FRANKFORT, KY (FOX19) - Attorney General Jack Conway, Sen. Katie Stine, and Rep. John Tilley today announced a piece of bipartisan legislation to address the increase in heroin abuse and trafficking that is being reported in communities across Kentucky.
"Many areas of the state have seen an increase in heroin use and overdoses. We cannot stand idly by and watch our families be torn apart," General Conway said. "We have worked together to craft this bipartisan bill that helps us get to the root of the problem, which is treating opiate addiction."
The comprehensive legislation that has been drafted over the past several months will address punishment, prevention and treatment.
According to a recent report issued by the Office of Drug Control Policy, there were over 1004 overdose deaths in Kentucky in 2012, a 650% increase from 2011.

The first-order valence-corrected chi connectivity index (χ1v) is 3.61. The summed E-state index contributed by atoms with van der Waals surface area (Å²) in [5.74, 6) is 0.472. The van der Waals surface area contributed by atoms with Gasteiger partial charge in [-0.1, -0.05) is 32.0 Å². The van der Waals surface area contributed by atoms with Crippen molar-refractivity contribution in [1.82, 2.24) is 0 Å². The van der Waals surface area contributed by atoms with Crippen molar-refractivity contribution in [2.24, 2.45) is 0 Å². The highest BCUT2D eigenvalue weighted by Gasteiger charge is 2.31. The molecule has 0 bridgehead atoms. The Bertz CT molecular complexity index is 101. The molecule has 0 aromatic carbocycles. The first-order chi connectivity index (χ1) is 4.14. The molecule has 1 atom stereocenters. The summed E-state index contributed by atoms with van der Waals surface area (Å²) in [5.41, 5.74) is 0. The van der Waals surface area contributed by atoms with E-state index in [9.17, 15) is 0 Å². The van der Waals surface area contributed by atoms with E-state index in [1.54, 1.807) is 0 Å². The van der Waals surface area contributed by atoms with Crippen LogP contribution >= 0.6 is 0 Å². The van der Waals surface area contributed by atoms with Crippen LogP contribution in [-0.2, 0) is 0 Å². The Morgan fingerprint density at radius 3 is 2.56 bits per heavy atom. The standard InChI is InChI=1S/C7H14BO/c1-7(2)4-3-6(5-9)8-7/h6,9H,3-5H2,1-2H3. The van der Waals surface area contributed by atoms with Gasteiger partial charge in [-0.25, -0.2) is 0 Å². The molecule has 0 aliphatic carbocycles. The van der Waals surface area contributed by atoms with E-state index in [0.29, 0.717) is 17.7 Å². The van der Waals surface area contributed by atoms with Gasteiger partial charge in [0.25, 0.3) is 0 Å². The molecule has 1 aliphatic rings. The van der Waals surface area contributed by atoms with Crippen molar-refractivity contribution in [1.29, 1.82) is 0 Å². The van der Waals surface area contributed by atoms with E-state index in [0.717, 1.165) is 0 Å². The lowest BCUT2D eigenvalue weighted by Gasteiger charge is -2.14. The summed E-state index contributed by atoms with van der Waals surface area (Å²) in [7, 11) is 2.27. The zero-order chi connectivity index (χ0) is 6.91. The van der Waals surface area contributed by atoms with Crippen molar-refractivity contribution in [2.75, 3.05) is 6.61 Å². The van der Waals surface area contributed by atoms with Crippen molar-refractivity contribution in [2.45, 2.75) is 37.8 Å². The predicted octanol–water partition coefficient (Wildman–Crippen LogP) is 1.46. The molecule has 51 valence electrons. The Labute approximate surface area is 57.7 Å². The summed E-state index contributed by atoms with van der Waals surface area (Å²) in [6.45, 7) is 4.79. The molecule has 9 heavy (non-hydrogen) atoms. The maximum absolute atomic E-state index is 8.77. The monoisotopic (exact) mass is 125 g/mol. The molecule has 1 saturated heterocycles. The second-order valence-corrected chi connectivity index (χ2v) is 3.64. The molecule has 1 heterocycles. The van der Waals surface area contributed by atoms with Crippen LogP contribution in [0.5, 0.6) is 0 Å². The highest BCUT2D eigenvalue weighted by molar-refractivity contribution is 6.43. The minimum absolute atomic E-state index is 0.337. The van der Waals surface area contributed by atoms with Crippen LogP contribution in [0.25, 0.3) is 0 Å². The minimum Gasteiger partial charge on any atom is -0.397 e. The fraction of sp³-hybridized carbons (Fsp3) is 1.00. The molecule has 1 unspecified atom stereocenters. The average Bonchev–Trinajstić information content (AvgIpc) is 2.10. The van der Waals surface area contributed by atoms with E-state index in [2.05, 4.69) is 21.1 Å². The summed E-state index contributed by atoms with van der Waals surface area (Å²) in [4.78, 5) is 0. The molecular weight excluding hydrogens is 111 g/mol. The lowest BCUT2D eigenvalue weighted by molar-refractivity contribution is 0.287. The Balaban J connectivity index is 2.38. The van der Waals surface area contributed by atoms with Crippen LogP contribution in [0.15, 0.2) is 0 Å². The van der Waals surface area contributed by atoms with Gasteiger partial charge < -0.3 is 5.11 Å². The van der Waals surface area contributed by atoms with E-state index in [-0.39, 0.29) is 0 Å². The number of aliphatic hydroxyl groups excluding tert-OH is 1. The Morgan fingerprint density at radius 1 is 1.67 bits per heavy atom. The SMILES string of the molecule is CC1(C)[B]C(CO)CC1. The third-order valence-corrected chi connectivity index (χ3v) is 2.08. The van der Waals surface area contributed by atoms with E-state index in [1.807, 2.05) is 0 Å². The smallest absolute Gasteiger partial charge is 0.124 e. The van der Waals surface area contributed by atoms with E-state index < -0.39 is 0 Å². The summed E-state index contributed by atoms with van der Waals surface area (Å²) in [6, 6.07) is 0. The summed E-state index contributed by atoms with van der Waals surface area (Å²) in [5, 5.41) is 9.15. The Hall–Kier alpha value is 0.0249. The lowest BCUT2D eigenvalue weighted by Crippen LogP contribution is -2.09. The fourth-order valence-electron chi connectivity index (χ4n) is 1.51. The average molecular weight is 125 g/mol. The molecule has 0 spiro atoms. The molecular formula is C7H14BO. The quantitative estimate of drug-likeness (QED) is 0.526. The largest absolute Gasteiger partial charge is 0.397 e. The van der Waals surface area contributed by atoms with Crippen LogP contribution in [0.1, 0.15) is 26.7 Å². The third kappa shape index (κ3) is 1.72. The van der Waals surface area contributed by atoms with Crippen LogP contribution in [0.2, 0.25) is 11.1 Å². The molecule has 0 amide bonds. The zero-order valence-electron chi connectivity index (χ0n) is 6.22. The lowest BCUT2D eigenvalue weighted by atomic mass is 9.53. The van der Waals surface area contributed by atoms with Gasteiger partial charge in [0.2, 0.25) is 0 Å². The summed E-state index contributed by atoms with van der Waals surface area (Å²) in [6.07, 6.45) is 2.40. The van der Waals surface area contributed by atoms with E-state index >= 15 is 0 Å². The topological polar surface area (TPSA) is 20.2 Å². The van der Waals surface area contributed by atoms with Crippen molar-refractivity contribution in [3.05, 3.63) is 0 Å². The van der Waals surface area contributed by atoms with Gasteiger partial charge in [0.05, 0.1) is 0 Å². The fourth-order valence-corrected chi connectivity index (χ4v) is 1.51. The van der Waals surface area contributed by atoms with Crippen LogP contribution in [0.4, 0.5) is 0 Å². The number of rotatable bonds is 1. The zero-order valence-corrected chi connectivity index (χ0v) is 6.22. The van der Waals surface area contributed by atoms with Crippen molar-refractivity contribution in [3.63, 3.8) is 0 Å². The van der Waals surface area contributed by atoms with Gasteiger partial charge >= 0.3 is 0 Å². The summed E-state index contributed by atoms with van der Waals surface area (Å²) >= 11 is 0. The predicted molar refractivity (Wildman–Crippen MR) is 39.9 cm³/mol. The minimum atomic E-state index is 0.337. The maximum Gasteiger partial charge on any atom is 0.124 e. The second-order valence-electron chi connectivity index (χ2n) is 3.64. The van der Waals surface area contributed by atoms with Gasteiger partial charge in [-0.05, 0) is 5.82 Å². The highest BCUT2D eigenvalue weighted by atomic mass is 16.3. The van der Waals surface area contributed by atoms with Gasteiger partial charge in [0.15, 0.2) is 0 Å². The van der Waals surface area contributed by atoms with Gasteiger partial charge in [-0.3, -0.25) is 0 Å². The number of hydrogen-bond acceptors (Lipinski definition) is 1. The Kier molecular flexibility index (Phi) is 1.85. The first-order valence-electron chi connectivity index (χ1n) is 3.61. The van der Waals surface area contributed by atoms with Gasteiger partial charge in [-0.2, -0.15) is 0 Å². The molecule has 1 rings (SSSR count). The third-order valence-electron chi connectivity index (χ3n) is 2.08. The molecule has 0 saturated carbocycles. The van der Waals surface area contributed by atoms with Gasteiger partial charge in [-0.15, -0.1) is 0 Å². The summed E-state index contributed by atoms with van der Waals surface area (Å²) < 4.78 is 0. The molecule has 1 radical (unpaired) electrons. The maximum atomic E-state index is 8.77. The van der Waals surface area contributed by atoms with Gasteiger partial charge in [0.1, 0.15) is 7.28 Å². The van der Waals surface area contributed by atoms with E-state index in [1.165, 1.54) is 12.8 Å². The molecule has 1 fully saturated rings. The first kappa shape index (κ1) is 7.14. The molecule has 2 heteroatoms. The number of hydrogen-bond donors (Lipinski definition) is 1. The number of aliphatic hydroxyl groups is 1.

The proposed law will increase penalties for high-volume traffickers and allow traffickers to be charged with homicide. Both of these proposed changes to state law would make Kentucky consistent with current federal law. Under state sentencing guidelines, it would require large volume traffickers to serve 50 percent of their sentences. There currently is no distinction between large and small volume traffickers. The bill also decreases the time a defendant must serve before being eligible for parole if he or she cooperates with authorities.
The bill would also require the Kentucky Medicaid Program to cover a broad array of substance abuse treatment options for people seeking opiate addiction treatment. A measure the senators say would increase treatment options while maximizing tax dollars.
Other provisions in the bill include:
- The coroner or medical examiner must notify the Commonwealth's Attorney of any overdose death caused by the use of a Schedule I controlled substance.
- Doctors are permitted to prescribe Naloxone to first responders and addicts' family members to help prevent overdose deaths.
- Limited immunity from drug paraphernalia and possession charges for people who call 911 to help prevent a drug overdose death.
- Training for peace officers on heroin overdose recognition, interdiction, and treatments.